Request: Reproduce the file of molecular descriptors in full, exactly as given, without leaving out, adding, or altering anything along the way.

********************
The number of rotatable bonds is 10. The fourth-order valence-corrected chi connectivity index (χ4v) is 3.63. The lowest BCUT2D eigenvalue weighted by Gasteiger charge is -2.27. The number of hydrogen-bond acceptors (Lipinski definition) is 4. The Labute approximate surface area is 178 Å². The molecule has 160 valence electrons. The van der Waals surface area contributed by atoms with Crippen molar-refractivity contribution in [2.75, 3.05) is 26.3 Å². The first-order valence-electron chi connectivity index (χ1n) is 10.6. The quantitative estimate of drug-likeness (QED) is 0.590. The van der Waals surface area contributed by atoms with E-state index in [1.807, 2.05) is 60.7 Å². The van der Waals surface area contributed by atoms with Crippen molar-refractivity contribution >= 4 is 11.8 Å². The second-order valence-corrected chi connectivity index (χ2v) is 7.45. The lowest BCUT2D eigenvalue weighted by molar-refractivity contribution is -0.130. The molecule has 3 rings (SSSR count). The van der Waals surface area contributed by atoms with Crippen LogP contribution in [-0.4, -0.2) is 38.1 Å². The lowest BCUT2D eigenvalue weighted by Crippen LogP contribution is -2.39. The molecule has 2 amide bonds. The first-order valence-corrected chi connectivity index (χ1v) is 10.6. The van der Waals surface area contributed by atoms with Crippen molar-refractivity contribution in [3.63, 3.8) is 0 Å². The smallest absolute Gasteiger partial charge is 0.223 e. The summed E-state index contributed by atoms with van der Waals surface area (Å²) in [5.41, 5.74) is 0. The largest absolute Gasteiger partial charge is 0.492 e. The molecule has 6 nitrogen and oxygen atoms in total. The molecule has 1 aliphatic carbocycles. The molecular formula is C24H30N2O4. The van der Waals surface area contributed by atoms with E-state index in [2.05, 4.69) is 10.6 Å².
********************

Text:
The number of rotatable bonds is 10. The fourth-order valence-corrected chi connectivity index (χ4v) is 3.63. The lowest BCUT2D eigenvalue weighted by Gasteiger charge is -2.27. The number of hydrogen-bond acceptors (Lipinski definition) is 4. The Labute approximate surface area is 178 Å². The molecule has 160 valence electrons. The van der Waals surface area contributed by atoms with Crippen molar-refractivity contribution in [2.75, 3.05) is 26.3 Å². The first-order valence-electron chi connectivity index (χ1n) is 10.6. The quantitative estimate of drug-likeness (QED) is 0.590. The van der Waals surface area contributed by atoms with E-state index in [1.807, 2.05) is 60.7 Å². The van der Waals surface area contributed by atoms with Crippen molar-refractivity contribution >= 4 is 11.8 Å². The second-order valence-corrected chi connectivity index (χ2v) is 7.45. The lowest BCUT2D eigenvalue weighted by molar-refractivity contribution is -0.130. The molecule has 3 rings (SSSR count). The van der Waals surface area contributed by atoms with Crippen LogP contribution in [-0.4, -0.2) is 38.1 Å². The lowest BCUT2D eigenvalue weighted by Crippen LogP contribution is -2.39. The molecule has 2 amide bonds. The first-order valence-corrected chi connectivity index (χ1v) is 10.6. The van der Waals surface area contributed by atoms with Crippen molar-refractivity contribution in [3.63, 3.8) is 0 Å². The smallest absolute Gasteiger partial charge is 0.223 e. The summed E-state index contributed by atoms with van der Waals surface area (Å²) in [5.41, 5.74) is 0. The largest absolute Gasteiger partial charge is 0.492 e. The molecule has 6 nitrogen and oxygen atoms in total. The molecule has 1 aliphatic carbocycles. The molecular formula is C24H30N2O4. The van der Waals surface area contributed by atoms with E-state index in [2.05, 4.69) is 10.6 Å².